Later this month I will become a resident of Alexandria, Virginia. I have the opportunity to live with one of my dear friends (and her dog), the chance to get to know a new community, and a little more space for all the Kate Spade dresses I’ve collected. Though I will miss the ease of being able to walk everywhere in DC, I’ve gotten to know parts of the Commonwealth quite well through my job – I’m glad that soon I’ll be able to call it home.
Over the past three years, and with support of the Governor and First Lady of Virginia, higher education leaders are working together to make a service year part of what it means to participate in higher education in Virginia. I’ve had the chance to work closely with several higher ed leaders in these efforts. Working closely with college presidents was not what I thought I’d be doing at this point in my career, and I am so grateful to be able to learn from them on a daily basis. I look forward to sharing more of my leanings in other posts.
Our most recent event took place at Averett University in Danville, VA. And making the drive from DC to Danville reminded me how large and diverse Virginia is. The students served by each college and university are unique, as are the challenges faced by their communities. Averett University is a leader in advancing service year opportunities for their students, including becoming the first higher education institution to become an Employer of National Service and connecting service year opportunities to academic credit.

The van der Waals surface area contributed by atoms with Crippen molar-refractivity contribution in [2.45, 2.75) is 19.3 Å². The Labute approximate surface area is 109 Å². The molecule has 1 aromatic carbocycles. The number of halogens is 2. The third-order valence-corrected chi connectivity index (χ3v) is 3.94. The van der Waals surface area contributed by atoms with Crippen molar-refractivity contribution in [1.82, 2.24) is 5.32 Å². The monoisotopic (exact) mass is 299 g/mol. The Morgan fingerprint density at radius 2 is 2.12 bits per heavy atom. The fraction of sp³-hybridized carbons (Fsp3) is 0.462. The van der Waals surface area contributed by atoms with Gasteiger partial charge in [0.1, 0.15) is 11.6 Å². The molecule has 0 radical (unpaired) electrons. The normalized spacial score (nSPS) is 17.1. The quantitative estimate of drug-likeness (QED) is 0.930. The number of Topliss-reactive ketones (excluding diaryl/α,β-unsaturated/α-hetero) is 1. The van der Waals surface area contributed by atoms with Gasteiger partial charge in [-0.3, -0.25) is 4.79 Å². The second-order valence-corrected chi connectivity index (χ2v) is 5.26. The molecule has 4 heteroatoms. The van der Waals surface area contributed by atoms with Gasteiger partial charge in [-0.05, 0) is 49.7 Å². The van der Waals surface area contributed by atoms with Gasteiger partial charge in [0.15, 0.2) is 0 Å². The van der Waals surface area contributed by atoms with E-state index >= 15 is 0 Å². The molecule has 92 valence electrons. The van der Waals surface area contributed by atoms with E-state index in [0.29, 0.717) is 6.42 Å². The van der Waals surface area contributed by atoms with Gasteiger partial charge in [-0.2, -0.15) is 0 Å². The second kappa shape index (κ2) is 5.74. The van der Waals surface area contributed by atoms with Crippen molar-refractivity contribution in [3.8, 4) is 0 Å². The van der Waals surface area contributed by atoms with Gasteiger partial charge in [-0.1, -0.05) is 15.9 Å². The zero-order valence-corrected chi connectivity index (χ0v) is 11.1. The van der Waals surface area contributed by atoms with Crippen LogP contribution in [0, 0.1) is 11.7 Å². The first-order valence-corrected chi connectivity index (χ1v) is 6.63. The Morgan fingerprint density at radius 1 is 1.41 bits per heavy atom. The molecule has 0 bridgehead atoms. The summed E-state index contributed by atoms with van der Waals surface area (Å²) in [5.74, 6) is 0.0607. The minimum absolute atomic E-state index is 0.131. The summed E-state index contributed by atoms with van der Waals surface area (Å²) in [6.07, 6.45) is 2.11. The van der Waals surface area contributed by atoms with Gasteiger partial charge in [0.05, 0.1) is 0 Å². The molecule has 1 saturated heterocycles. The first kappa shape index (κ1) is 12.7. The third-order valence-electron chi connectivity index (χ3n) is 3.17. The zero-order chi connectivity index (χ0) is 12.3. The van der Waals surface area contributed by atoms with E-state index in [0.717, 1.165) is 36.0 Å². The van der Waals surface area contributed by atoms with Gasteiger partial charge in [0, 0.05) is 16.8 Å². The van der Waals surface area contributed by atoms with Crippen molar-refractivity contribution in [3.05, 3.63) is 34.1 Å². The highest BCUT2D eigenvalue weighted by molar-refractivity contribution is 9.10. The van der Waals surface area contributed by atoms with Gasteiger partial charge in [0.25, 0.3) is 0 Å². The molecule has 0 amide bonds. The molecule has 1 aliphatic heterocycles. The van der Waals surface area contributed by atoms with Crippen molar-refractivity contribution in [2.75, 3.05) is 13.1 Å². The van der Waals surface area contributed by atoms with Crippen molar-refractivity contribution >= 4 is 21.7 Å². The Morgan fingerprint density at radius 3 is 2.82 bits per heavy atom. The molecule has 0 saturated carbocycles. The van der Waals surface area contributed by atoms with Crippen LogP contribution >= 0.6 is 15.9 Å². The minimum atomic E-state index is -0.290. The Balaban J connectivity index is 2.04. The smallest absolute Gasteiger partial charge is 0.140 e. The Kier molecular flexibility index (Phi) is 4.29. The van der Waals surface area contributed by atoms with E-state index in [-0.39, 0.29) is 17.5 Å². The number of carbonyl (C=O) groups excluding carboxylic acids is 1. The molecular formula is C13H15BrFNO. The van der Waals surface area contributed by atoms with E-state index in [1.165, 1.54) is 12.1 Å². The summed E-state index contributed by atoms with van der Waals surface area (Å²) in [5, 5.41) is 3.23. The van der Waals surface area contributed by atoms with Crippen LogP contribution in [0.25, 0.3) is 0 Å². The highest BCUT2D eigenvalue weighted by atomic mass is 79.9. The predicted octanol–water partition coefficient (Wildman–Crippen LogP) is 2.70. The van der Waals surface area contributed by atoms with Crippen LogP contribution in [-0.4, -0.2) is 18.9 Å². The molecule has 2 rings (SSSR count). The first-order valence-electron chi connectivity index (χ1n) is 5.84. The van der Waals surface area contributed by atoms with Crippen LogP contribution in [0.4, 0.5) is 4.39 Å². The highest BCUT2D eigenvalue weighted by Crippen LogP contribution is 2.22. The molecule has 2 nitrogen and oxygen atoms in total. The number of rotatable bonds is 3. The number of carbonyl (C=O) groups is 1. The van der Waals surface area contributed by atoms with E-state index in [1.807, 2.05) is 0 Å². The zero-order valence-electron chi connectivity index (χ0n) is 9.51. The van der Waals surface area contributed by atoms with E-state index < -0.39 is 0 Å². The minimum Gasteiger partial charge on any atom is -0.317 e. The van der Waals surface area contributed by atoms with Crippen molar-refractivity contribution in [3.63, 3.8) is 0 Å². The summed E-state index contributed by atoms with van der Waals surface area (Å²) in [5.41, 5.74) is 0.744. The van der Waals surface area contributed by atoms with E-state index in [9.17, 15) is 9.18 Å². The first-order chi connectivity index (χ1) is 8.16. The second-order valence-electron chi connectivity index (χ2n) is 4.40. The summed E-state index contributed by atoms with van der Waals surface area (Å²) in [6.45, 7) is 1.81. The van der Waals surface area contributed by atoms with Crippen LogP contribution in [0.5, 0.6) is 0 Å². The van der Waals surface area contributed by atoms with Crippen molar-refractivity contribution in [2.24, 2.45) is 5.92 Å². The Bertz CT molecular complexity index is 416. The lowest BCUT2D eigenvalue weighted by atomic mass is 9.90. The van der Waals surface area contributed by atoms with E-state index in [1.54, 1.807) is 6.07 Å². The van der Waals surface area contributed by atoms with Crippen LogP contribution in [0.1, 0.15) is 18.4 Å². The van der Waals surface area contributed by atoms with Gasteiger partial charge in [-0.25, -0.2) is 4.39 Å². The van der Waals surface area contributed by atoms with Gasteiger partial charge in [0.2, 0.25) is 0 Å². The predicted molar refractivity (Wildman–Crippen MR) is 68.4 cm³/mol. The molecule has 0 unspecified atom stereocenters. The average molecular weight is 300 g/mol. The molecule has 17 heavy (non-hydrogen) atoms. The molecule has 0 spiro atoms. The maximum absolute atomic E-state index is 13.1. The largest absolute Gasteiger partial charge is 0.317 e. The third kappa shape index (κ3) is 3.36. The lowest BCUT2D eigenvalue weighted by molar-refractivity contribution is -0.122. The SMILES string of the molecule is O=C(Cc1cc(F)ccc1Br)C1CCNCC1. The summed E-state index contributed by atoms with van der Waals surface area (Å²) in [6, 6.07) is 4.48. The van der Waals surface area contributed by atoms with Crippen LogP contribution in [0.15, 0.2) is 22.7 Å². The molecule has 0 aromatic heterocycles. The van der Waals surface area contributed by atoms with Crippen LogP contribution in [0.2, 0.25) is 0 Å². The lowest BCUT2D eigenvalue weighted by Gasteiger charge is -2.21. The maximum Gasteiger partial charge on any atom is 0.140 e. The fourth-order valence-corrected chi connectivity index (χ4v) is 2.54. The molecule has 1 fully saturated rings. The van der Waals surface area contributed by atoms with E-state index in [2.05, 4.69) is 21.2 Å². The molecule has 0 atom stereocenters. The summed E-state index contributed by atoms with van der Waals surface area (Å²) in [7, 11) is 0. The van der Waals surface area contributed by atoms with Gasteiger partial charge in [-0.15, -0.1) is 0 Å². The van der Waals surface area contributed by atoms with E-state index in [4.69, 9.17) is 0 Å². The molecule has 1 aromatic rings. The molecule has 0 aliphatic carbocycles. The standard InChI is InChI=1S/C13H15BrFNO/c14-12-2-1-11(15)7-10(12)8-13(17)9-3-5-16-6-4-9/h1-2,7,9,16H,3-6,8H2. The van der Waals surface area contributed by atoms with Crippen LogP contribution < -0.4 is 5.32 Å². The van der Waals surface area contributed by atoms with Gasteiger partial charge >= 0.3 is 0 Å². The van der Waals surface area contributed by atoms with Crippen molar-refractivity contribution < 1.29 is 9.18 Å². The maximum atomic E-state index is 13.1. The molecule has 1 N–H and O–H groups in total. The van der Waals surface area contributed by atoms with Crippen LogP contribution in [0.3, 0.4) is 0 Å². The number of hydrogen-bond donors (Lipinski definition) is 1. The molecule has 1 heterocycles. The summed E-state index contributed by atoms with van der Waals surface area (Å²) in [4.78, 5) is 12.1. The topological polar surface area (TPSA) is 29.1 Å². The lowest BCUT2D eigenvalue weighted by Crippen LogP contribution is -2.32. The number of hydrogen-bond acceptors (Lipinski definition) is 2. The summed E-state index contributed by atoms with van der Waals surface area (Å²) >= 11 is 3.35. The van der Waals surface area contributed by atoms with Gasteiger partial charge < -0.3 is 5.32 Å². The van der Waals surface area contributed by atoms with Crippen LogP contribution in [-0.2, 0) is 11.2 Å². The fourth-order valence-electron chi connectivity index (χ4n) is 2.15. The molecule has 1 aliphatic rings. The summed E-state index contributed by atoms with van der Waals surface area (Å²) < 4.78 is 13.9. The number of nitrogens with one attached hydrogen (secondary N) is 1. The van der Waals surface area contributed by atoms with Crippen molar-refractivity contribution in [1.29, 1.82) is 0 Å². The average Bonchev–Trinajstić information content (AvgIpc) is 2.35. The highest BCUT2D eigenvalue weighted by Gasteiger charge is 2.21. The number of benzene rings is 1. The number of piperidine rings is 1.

During this event I had the opportunity to hear from my friend and colleague Andrew Seligsohn, President of Campus Compact. I also sat on a panel discussing service years in higher ed and presented a monetary award to a promising program at a community college. As is always the case at gatherings like this, I left energized and hopeful. It is an exciting time to live in Virginia and to be a part of higher education in the commonwealth.